Why Refer Your Patients to Us?
Why You Ask?
The health care professionals you choose to send your patients to reflects upon you as the referring physician. Ideally, you want your patients to visit a practice where they’re offered top-notch care, professionalism and empathy. At (PRACTICE NAME), we take this very seriously and give our utmost to ensure a quality experience for all of our patients.
What Can We Offer Your Patients?
We are a referral center based subspecialty contact lens practice. We work with Corneal Specialists to offer a continuum of care for their patients with corneal irregularities by providing advanced custom contact lens fitting for the most hard-to-fit patients.
(PRACTICE NAME) brings exceptional vision and comfort to patients needing specialty contact lenses to overcome corneal conditions. We aim to provide the best care, expertise, and experience for our patients seeking a higher level of care. Our office is equipped with the most cutting edge lens design for the irregular cornea patient to ensure that scleral patients experience maximum vision and comfort.
What happens during a scleral lens fitting?
We carefully map the patient’s cornea.
By using the most up-to-date corneal topography equipment we can generate a detailed diagram of your patients’ cornea, which is used to make customized scleral contact lenses.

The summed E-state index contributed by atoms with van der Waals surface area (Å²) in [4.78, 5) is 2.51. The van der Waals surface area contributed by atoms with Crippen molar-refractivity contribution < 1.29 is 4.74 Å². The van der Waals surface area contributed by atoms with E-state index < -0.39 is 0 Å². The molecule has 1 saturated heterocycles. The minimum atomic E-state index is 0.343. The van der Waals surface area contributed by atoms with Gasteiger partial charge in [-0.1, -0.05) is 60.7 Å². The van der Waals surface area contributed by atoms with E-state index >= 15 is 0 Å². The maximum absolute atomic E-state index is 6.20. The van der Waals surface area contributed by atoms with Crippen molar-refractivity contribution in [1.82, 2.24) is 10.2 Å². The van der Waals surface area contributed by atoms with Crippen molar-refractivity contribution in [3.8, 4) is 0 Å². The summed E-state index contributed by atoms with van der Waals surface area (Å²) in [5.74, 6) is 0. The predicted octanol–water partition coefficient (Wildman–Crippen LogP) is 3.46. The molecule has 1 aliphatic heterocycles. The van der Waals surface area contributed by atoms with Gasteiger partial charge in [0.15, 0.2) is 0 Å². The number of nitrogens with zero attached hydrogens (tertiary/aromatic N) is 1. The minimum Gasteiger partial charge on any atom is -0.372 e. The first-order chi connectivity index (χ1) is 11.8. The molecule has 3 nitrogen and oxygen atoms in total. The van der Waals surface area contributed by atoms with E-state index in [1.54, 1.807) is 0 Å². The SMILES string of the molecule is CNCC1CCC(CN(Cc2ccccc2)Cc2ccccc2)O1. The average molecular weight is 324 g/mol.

How difficult is it to insert and care for scleral lenses?
Initially, inserting scleral lenses can be challenging. But after a short period, and a thorough training by the optometrist, inserting and removing contact lenses becomes habitual. Scleral lenses are very durable, easy to handle, and are easy to care for once the patient is well trained.
Scleral Lenses Following a Corneal Transplant
Patients with Keratoconus or corneal transplants can see clearly by wearing scleral lenses; they are the safest and best way to correct vision for irregular astigmatism. Following a corneal transplant, the cornea should not be touched with a contact lens. This makes scleral lenses the optimal solution, as they vault over the cornea without touching it directly.
John came to (PRACTICE NAME) seeking a solution for his Keratoconus, which affected both his eyes. He had recently undergone a corneal transplant and had a corneal graft for his Keratoconus.